[ sep-uhl-ker ]
/ ˈsɛp əl kər /

WATCH NOW: Sepulcher: Visual Word of the Day

WATCH NOW: Sepulcher: Visual Word of the Day

The linguistic roots of sepulcher have to do with honoring and sorrow, which speak to our emotions around death.



a tomb, grave, or burial place.
Also called Easter sepulcher. Ecclesiastical.
  1. a cavity in a mensa for containing relics of martyrs.
  2. a structure or a recess in some old churches in which the Eucharist was deposited with due ceremonies on Good Friday and taken out at Easter in commemoration of Christ's entombment and Resurrection.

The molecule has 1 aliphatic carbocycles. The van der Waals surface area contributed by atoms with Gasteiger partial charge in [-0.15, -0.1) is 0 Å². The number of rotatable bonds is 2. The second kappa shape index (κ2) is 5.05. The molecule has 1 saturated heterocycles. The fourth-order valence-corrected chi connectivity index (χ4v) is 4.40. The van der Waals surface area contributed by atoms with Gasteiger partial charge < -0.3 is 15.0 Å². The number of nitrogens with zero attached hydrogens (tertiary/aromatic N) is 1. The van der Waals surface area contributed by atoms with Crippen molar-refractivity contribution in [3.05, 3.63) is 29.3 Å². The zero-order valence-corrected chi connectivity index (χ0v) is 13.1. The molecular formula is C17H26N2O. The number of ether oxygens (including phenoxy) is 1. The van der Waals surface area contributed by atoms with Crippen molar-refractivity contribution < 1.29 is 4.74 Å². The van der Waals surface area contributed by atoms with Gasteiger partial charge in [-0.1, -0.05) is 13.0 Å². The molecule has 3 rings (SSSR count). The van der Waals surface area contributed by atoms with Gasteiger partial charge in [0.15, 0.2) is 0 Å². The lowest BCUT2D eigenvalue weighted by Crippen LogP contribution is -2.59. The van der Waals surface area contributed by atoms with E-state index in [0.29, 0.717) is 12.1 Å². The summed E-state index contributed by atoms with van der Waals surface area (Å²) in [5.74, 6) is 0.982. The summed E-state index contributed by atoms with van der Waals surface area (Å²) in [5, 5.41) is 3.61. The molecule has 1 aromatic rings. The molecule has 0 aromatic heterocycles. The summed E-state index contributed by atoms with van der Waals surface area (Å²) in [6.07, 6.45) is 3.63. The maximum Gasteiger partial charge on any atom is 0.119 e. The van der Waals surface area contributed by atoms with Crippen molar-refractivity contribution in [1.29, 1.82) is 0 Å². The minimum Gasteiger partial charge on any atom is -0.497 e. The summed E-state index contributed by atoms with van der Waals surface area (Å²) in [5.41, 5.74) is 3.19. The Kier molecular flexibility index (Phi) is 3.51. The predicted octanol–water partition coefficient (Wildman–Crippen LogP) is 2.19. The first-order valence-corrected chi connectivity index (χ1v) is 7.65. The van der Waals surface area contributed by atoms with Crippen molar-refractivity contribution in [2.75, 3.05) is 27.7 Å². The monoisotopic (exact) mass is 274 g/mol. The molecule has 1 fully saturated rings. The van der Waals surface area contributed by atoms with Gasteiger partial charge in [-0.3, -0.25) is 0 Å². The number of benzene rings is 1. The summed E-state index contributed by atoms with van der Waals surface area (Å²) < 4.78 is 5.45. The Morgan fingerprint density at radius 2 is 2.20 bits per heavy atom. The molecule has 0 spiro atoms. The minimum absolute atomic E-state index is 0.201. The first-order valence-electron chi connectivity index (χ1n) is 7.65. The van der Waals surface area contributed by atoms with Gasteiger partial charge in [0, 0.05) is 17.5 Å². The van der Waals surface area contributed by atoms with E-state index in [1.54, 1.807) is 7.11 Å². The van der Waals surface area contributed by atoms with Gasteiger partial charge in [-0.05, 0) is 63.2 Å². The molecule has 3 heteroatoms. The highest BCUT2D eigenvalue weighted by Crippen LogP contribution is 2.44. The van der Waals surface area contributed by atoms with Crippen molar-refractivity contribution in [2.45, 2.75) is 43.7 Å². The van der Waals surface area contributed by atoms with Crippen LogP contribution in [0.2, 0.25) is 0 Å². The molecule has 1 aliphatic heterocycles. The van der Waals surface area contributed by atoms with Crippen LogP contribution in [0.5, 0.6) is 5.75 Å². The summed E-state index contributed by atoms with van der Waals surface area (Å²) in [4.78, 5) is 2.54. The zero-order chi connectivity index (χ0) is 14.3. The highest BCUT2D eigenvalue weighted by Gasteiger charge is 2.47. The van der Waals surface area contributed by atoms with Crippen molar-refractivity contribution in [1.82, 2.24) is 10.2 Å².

verb (used with object)

to place in a sepulcher; bury.
Also especially British, sep·ul·chre.

Origin of sepulcher

1150–1200; Middle English sepulcre < Old French < Latin sepulcrum, equivalent to sepul- (variant stem of sepelīre to bury) + -crum noun suffix of place
Related formsun·sep·ul·cher, verb (used with object) Unabridged Based on the Random House Unabridged Dictionary, © Random House, Inc. 2019

Examples from the Web for sepulcher